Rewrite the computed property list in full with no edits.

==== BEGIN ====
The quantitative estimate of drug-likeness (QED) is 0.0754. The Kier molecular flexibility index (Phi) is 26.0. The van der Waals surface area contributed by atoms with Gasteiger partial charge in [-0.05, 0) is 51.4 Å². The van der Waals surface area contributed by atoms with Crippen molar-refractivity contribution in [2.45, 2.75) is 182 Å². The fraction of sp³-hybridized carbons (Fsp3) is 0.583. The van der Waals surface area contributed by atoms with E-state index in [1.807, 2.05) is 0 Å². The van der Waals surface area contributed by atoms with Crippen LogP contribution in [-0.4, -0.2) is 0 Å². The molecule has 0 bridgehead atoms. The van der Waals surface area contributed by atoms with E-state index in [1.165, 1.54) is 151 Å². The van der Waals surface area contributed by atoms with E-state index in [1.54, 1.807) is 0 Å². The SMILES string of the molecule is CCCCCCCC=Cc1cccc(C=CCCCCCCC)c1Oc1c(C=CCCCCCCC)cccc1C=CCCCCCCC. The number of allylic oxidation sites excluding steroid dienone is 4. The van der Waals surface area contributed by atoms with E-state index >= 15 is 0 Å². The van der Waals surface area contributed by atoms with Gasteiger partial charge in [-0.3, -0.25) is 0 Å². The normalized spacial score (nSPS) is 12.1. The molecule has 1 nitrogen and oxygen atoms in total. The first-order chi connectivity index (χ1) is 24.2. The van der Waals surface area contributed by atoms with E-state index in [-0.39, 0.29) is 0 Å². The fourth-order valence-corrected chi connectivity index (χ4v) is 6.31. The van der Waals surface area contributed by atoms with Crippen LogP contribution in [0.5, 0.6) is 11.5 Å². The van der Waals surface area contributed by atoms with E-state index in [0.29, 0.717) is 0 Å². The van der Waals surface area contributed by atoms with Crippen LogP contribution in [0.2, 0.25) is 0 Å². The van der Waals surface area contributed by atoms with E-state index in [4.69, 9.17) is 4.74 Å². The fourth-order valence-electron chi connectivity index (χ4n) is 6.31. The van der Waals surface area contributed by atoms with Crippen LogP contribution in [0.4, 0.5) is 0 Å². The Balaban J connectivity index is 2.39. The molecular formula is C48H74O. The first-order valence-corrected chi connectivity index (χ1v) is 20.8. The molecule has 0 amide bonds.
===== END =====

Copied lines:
The quantitative estimate of drug-likeness (QED) is 0.0754. The Kier molecular flexibility index (Phi) is 26.0. The van der Waals surface area contributed by atoms with Gasteiger partial charge in [-0.05, 0) is 51.4 Å². The van der Waals surface area contributed by atoms with Crippen molar-refractivity contribution in [2.45, 2.75) is 182 Å². The fraction of sp³-hybridized carbons (Fsp3) is 0.583. The van der Waals surface area contributed by atoms with E-state index in [1.807, 2.05) is 0 Å². The van der Waals surface area contributed by atoms with Crippen LogP contribution in [-0.4, -0.2) is 0 Å². The molecule has 0 bridgehead atoms. The van der Waals surface area contributed by atoms with E-state index in [1.165, 1.54) is 151 Å². The van der Waals surface area contributed by atoms with E-state index in [1.54, 1.807) is 0 Å². The SMILES string of the molecule is CCCCCCCC=Cc1cccc(C=CCCCCCCC)c1Oc1c(C=CCCCCCCC)cccc1C=CCCCCCCC. The number of allylic oxidation sites excluding steroid dienone is 4. The van der Waals surface area contributed by atoms with E-state index >= 15 is 0 Å². The van der Waals surface area contributed by atoms with Gasteiger partial charge in [-0.3, -0.25) is 0 Å². The normalized spacial score (nSPS) is 12.1. The molecule has 1 nitrogen and oxygen atoms in total. The first-order chi connectivity index (χ1) is 24.2. The van der Waals surface area contributed by atoms with E-state index in [-0.39, 0.29) is 0 Å². The fourth-order valence-corrected chi connectivity index (χ4v) is 6.31. The van der Waals surface area contributed by atoms with Crippen LogP contribution in [0.5, 0.6) is 11.5 Å². The van der Waals surface area contributed by atoms with E-state index in [0.29, 0.717) is 0 Å². The van der Waals surface area contributed by atoms with Crippen LogP contribution in [0.2, 0.25) is 0 Å². The van der Waals surface area contributed by atoms with E-state index in [4.69, 9.17) is 4.74 Å². The fourth-order valence-electron chi connectivity index (χ4n) is 6.31. The van der Waals surface area contributed by atoms with Crippen LogP contribution in [0.4, 0.5) is 0 Å². The Balaban J connectivity index is 2.39. The molecular formula is C48H74O. The first-order valence-corrected chi connectivity index (χ1v) is 20.8. The molecule has 0 amide bonds.